02
Nov
10

“American Dream” or World Dream?

Last weekend Fareed Zakaria on his CNN show, GPS, did a great set of interviews with four CEOs of major “American” companies: Lou Gerstner, former CEO of IBM; Klaus Kleinfeld, CEO of Alcoa; Muhtar Kent, CEO of Coca-Cola; and Eric Schmidt, CEO of Google. They all opined on the show’s topic : Restoring the American Dream.” I found this an interesting coincidence since my last post was about how an iconic US company, Intel, has become a global giant that is sprinkling the largess of its chip manufacturing business around the world including a community in my own backyard.

I thought the questions from Fareed and responses from the execs did an exceptional job of examining what led up to the current anxiety about the country’s future and of eliciting some thoughtful ideas about what needs to be done to get back on track to a strong economy and national self-confidence. I would encourage everyone to watch the podcast.

Of the four CEOs, the one whose remarks resonated most with me was Lou Gerstner, perhaps because we appear to be about the same age and perhaps have witnessed the same history. He raised some issues I’ve thought about but that I have not seen discussed before. Fareed asked Gerstner if we could get back to the American Dream of the past. Gerstner said:

We come from a world where we sort of  had it made. The American Dream was a reality but it was driven by factors that no longer exist. We were alone in the world after WWII. In fact the war itself got us out of a depression and got us into investments in important technologies. And then we had the cold war; we had Sputnik. We had all these things that drove us to have a common purpose. Today I don’t see that.

I couldn’t have said it better myself. That’s what I experienced growing up. During WWII the major nations in Europe and Asia were knocked flat on their backs. They spent more than a generation recovering from the war. During that time Americans seemed to inflate with the idea of  American exceptionalism.  I think there was a degree of racial arrogance in it as well. Many seemed to think that our Caucasian, post-European culture made us inherently superior to the masses of dark-skinned, black-haired people of the world just struggling to survive. We would always be on top because we were superior and, et sequitur, we deserved to be there.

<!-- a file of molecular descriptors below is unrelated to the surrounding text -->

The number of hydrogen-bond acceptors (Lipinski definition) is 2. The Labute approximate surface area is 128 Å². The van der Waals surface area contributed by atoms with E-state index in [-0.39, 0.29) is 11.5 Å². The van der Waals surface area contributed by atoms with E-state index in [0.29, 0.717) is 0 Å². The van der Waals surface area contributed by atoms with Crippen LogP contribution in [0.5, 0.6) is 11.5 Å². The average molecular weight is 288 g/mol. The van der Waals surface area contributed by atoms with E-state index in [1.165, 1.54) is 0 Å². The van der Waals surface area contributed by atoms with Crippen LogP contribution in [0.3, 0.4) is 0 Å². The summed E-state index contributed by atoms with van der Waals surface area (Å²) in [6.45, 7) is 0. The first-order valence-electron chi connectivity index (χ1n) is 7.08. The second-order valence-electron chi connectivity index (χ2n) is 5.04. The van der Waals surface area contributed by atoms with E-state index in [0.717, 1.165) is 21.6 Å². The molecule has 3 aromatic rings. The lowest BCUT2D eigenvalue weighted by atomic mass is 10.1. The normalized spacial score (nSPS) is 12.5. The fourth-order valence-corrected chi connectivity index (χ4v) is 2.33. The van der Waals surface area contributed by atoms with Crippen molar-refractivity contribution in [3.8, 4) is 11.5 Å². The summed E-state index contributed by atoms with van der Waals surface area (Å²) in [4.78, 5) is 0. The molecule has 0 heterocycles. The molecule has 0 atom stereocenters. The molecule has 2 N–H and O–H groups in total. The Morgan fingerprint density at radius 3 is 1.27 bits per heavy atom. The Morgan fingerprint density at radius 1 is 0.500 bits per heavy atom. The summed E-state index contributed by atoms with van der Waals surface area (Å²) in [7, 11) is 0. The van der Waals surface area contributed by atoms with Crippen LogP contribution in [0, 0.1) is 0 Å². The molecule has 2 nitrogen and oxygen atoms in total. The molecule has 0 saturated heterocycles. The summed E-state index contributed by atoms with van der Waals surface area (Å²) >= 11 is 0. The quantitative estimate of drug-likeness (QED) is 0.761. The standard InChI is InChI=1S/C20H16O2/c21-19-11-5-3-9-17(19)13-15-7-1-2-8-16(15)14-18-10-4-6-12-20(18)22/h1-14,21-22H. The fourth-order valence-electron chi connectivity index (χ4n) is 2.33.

Sputnik gave the US a great shock for which I will be forever grateful. California, where I was born, had developed a first-rate public education system, and I was drafted into a strong curriculum of math and science in high school. After all, the country needed rocket scientists. I attended University of California schools at a fraction of what kids pay today. Of course, that was also before the taxpayers decided in 1978 through the infamous Prop. 13 they didn’t want to support community education that much with property taxes and precipitated the decline of education in the state.

The other CEOs on Fareed’s show last weekend did a good job explaining how global trade — which was supposed to enlarge America’s power and wealth — turned around to bite us in the butt. It turns out there are a lot of hungry, smart, hard-working people in the world who would like to make the American Dream their dream too. The American Dream is the model for the global middle-class vision.

My takeaway from “Restoring the American Dream” is that today’s families have to greatly enlarge the frame within which they plan for their future well-being. The playing field for prosperity grows more and more level. Thinking just locally about  job security is not enough. Over the horizon there are many millions of children in classrooms and workers in factories aspiring to live affluently. Rising to that level and staying there is going to take a lifetime of foresight and effort.

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